The terrifying tremors last for about five seconds. They send the few villagers left in the remote village of Mandre -- a 174km drive northwest of Kathmandu, when roads are passable -- scrambling down the mountainside towards the relative safety of the plains. Most of the village has taken refuge there since the devastating 7.8-magnitude earthquake struck more than a week ago.
We hear a landslide below us. In the distance, three more can be seen, triggered by the jolt.
Sunil Bishokerma, making his way up the mountain with his brother to search for his missing family members, tells us his whole body is in shock.
"I am very afraid," he says.
We are making our way on foot in an attempt to reach Barpak, a village in Nepal's Western Region. It lies more than 2,000 meters above sea level, at the epicenter of the deadly April 25 quake which has claimed 7,365 lives.
The route here has involved an eight-hour drive west from Nepal's capital, along a bumpy road winding its way along the banks of the Trishuli River.
As we drive among stunning Himalayan scenery, the effects of the earthquake gradually reveal themselves.
We meet a mother, Miru, who tells us her family have lost everything. The only consolation -- that they still have their daughter Sanjita, who was nearly killed when their house collapsed.
At a local grocery store, we meet a group from a village further up the mountain. They've been walking down to the road every day since the quake hit to try to get assistance, but so far none has arrived.
The little aid we do see is generated by the community. We encounter 10 friends who say they have driven 100 km (62 miles) on their motorbikes to distribute supplies.
"We have heard that (the) earthquake affect(ed) that village and we came to help them," says one.
Further along, we reach the end of the road. Massive boulders have tumbled down the mountainside, crushing a digger and blocking the road, cutting off what lies beyond from a vital lifeline to aid. From here we must continue on foot.
The arduous path up the mountain is marked with gaping crevasses and uprooted trees, tossed down the slope. Porters say we should proceed with caution, as the steep walkway is unstable and there is a constant threat of falling debris from the frequent tremors.
The village of Mandre -- or what is left of it -- is unnervingly empty.
Unlike many other villages we've passed through, there are no shelters pitched next to the ruined homes.
There are only markers of what has been lost. A child's doll -- a Winnie the Pooh plush toy -- lies abandoned amid the scattered stones and broken timber of what was once a home. There's a fresh grave for three young women, marked with a traditional necklace showing one was married.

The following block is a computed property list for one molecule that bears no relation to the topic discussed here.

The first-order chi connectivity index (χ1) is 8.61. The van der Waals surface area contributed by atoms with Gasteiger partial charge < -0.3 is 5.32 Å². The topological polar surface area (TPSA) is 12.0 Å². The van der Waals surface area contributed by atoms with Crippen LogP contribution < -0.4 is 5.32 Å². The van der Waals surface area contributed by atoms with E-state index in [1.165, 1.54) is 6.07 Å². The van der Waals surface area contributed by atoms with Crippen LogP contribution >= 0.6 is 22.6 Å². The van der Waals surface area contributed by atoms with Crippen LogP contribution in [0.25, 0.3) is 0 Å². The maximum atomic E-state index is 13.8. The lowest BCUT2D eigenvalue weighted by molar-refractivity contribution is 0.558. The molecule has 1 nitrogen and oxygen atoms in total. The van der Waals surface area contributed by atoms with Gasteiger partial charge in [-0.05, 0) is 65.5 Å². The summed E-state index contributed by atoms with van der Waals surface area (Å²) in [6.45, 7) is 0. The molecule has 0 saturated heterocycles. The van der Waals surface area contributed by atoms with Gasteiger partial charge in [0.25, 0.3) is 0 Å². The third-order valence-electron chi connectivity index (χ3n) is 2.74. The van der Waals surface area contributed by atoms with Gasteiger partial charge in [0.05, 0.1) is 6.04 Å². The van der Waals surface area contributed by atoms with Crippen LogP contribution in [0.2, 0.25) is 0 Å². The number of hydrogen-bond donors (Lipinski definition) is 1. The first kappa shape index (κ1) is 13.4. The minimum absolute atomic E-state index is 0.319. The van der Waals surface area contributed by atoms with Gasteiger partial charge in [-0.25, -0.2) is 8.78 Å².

Nepalese troops arrive to dig out the bodies of livestock buried beneath the rubble, the decomposing carcasses leaving a heavy stink in the air. But there's no sign that any aid has made it here, other than three tents dropped days earlier.
Further up the mountain -- a seven-hour trek from where we left our vehicle, stopping to film along the way -- we finally reach Barpak.
The scene is one of complete devastation. The mountainside is dotted with white stones marking graves of the freshly buried. Ninety-five percent of the homes here are destroyed -- those that survived are made of brick and concrete, as opposed to the stone and timber construction that predominates.
The village is a sea of debris: corrugated iron and piled timber. There's a din of clanking and hammering, as residents undertake the work of dismantling the wreckage themselves.
Even here, at the earthquake's epicenter, aid has been frustratingly slow in arriving. One of the few signs of assistance is an Indian army medical team, treating the infected head wound of an injured girl, who cries as they insert stitches.
'Best we can'
Why more assistance has failed to make it from Kathmandu to here, where it is needed most, seems inexplicable.
But Nepal's Information Minister Minendra Rijal says the country's response is the best it could do, given the paucity of its resources and the magnitude of the disaster.
"Given the resources we have, given the situation that we're facing, I would say we're doing the best we can," he tells CNN.
"I'm not saying that it could not have been better -- it could have been better -- but I would not say this is something to complain a lot about."
He compared the government's response to the U.S.'s struggle to respond to Hurricane Katrina -- and disputed claims that unlike Katrina, this earthquake was anticipated.
"This was also unexpected," he said.
"The preparations that were made in the workshops and seminars were simply of no use... No one forecasted an earthquake which would span as large an area as it did, which would affect as many people as it did."
Back in Barpak, Bishokerma chases information from locals about the fate of his family members.
He has received no word from them since the quake.
There's an ominous piece of news from a local resident: she says a girl was killed on their street.
Things do not look promising on the approach to the site of their former home, now a cascade of rubble. Bishokerma walks slowly, dreading what he may discover.
But there's good news. His aunt rushes out from a tent and throws her arms around him.
"My god, they are okay," says Bishokerma, as tears stream down his cousin's face.
They have lost almost everything. But at least they are alive.